In this highly competitive market, where OEMs continually develop new products for widening their customer base, they must also remain vigilant about the quality of their products. Properly planning is necessary before they can develop high quality products in less time at lower production costs, which ultimately translates into more sales and greater customer loyalty. Design for manufacturing and assembly (DFMA) is an important step in this direction, and Rush PCB offers simple guidelines for their customers to follow for PCBs.
Why Design for Manufacturing and Assembly
One of the most important advantages of following the DFMA methodology is reduction of the time-to-market. By eliminating multiple revisions and design changes that typically occur during PCB design, DFMA techniques help produce designs that are more comprehensive and efficient to produce, while being able to meet the customers’ requirements the first time. In turn, a shorter time-to-market results in lowering the development costs. By applying DFMA methods for PCBs, our customers can:
- Shorten PCB assembly times
- Lower PCB assembly costs
- Eliminate process waste
- Increase PCB reliability
Performing Design for Manufacturing and Assembly
Rush PCB recommends integrating the DFMA methods through design and manufacturing teamwork. In practice, two different classifications make up DFMA—DFM or Design for manufacturing, and DFA or Design for assembly—with slightly different goals for each.
The techniques of DFM focus more on reducing or eliminating expensive, unnecessary, and complex features, which would make them difficult to manufacture.
The techniques of DFA focus on standardization and reduction of parts, sub-assemblies, and assemblies, with the aim of reducing the assembly time and cost.
Rush PCB recommends integrating DFM and DFA into DFMA, as combining them prevents one from causing negative effects on the other. For instance, the designer may be able to reduce assembly steps by combining parts. However, if the part is difficult or expensive to manufacture, the process will not produce any gain. The goal must be to work together to:
- Simplify the PCB design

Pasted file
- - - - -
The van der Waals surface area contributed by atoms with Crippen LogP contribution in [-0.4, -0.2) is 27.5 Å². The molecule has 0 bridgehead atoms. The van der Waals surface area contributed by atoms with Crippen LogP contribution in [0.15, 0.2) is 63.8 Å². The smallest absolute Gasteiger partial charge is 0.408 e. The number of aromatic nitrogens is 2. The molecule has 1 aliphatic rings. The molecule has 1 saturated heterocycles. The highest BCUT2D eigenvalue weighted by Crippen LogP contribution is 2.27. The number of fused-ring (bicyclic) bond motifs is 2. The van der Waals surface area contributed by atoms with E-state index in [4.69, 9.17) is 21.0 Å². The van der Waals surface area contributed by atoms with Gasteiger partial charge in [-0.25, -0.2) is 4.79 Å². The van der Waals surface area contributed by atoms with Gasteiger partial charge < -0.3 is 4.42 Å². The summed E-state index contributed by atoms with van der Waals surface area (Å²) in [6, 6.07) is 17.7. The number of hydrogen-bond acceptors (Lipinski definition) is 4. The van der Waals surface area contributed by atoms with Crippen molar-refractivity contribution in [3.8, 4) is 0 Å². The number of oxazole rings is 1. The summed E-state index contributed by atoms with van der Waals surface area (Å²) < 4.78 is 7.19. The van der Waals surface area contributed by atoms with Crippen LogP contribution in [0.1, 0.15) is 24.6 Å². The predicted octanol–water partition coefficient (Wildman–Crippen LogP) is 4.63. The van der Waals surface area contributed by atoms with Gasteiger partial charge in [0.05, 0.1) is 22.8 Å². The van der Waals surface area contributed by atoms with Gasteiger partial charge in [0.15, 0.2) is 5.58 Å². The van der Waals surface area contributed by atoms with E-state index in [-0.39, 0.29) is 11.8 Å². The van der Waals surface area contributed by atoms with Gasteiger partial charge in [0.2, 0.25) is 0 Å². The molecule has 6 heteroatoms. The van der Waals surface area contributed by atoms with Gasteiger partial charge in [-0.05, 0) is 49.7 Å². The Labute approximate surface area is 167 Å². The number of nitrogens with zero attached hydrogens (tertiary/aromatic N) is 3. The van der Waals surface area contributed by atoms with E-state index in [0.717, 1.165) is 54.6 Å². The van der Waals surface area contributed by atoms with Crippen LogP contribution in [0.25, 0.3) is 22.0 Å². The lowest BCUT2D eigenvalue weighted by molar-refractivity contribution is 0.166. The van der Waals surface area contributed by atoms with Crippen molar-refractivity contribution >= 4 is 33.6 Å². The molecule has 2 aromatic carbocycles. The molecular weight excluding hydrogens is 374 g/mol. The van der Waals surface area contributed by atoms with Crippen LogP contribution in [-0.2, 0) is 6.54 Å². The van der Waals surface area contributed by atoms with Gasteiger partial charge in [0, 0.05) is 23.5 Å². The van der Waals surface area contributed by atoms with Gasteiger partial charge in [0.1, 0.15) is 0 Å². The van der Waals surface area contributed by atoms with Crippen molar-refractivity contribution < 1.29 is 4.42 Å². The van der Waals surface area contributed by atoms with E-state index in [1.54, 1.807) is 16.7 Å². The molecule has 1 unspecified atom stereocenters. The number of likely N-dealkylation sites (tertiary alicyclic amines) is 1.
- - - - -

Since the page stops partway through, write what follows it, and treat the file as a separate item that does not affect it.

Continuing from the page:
- Design the PCB for ease of fabrication
- Design within known process capabilities
- Use common parts and materials
- Mistake proof the design for assembly
- Design the PCB for ease of assembly
- Reduce flexible parts and interconnections
- Design PCB for automation
Simplifying the PCB Design
Boards with a complicated contour take more time to fabricate, and therefore, introduce extra cost. Rush PCB recommends designers should follow simple contours for their boards, unless necessary.
Design the PCB for Ease of Fabrication
Fitting an electronic circuit within a small board may require fabricating it in multiple layers to allow accommodating all interconnections between on-board components. However, this may increase the complexity of fabricating the board as interconnecting multiple layers may require introduction of vias, and therefore, additional steps during fabrication.
Designing Within known Process Capabilities
Rush PCB strongly recommends early discussions with the fabricator if the designer is contemplating incorporating special features in the PCB. A mismatch of process capabilities at the fabricator with the designer’s requirements will lead to a time loss.
Using Common Parts and Materials
Unless required by the application, Rush PCB recommends designers to use commonly available parts and materials for their PCBs. For instance, metal backed PCBs are more expensive than regular PCBs, and designers should use metal backed PCBs only when they need heat removal from components on the board.
Mistake Proof the Design for Assembly
Rush PCB recommends designers should follow best practices for making their boards mistake proof during assembly. This involves using proper orientation and labels for diode and LED orientation, as a simple example.
Design the PCB for Ease of Assembly
Consulting with the assembler regarding the tools and equipment they will use for assembly is an important step the designer must consider beforehand. It is important the designer avoids multiple reorientation or set-ups during the assembly process, as this creates wasted movements and time. Moreover, it is important to allow for adequate tool clearance with no obstruction to tool movement.
Read About: PCB Assembly Fabrication Methods
Reduce Flexible Parts and Interconnections
Considering the usage and environment in which the PCB must operate, the designer must use components parts robust enough to the application. For instance, a designer must avoid using fragile ribbon cables that could become brittle over time and break with vibration.
Designing PCBs for Automation
Although cost-effective for low volumes of production, manual assembly is a time-consuming and error-prone process for larger quantities of production. Designing the PCB for automated assembly processes not only reduces assembly time, but also reworking costs.
The steps presented above for designers to follow for implementing DFMA is only for representation, and Rush PCB recommends designers to explore more about the methodology by visiting our website and or calling us. Rush PCB has personnel who are experienced and customers can get all guidance for their requirements.